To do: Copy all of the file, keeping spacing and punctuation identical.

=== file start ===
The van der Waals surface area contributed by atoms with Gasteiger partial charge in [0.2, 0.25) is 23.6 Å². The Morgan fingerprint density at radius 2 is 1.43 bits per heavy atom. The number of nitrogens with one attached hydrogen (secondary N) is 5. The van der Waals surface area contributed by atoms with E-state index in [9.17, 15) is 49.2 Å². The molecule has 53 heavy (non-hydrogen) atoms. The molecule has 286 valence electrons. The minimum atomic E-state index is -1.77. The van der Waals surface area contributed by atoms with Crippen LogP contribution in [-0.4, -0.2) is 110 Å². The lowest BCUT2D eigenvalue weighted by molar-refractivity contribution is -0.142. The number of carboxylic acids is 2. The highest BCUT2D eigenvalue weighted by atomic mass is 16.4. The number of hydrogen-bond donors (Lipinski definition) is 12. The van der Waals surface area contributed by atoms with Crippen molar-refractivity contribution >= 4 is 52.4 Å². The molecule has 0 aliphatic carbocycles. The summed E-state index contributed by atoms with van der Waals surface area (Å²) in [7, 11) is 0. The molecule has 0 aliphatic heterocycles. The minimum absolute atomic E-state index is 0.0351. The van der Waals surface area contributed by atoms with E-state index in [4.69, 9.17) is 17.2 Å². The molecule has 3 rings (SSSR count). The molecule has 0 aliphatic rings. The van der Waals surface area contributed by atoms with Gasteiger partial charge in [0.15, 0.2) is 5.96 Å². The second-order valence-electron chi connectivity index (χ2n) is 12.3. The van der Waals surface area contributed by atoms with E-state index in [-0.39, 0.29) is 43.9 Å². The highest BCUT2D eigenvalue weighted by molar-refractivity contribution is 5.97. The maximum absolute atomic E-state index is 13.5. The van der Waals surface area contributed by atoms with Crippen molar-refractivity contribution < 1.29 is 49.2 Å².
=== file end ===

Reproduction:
The van der Waals surface area contributed by atoms with Gasteiger partial charge in [0.2, 0.25) is 23.6 Å². The Morgan fingerprint density at radius 2 is 1.43 bits per heavy atom. The number of nitrogens with one attached hydrogen (secondary N) is 5. The van der Waals surface area contributed by atoms with E-state index in [9.17, 15) is 49.2 Å². The molecule has 53 heavy (non-hydrogen) atoms. The molecule has 286 valence electrons. The minimum atomic E-state index is -1.77. The van der Waals surface area contributed by atoms with Crippen LogP contribution in [-0.4, -0.2) is 110 Å². The lowest BCUT2D eigenvalue weighted by molar-refractivity contribution is -0.142. The number of carboxylic acids is 2. The highest BCUT2D eigenvalue weighted by atomic mass is 16.4. The number of hydrogen-bond donors (Lipinski definition) is 12. The van der Waals surface area contributed by atoms with Crippen molar-refractivity contribution >= 4 is 52.4 Å². The molecule has 0 aliphatic carbocycles. The summed E-state index contributed by atoms with van der Waals surface area (Å²) in [7, 11) is 0. The molecule has 0 aliphatic heterocycles. The minimum absolute atomic E-state index is 0.0351. The van der Waals surface area contributed by atoms with E-state index in [4.69, 9.17) is 17.2 Å². The molecule has 3 rings (SSSR count). The molecule has 0 aliphatic rings. The van der Waals surface area contributed by atoms with Gasteiger partial charge in [0.15, 0.2) is 5.96 Å². The second-order valence-electron chi connectivity index (χ2n) is 12.3. The van der Waals surface area contributed by atoms with E-state index in [-0.39, 0.29) is 43.9 Å². The highest BCUT2D eigenvalue weighted by molar-refractivity contribution is 5.97. The maximum absolute atomic E-state index is 13.5. The van der Waals surface area contributed by atoms with Crippen molar-refractivity contribution < 1.29 is 49.2 Å².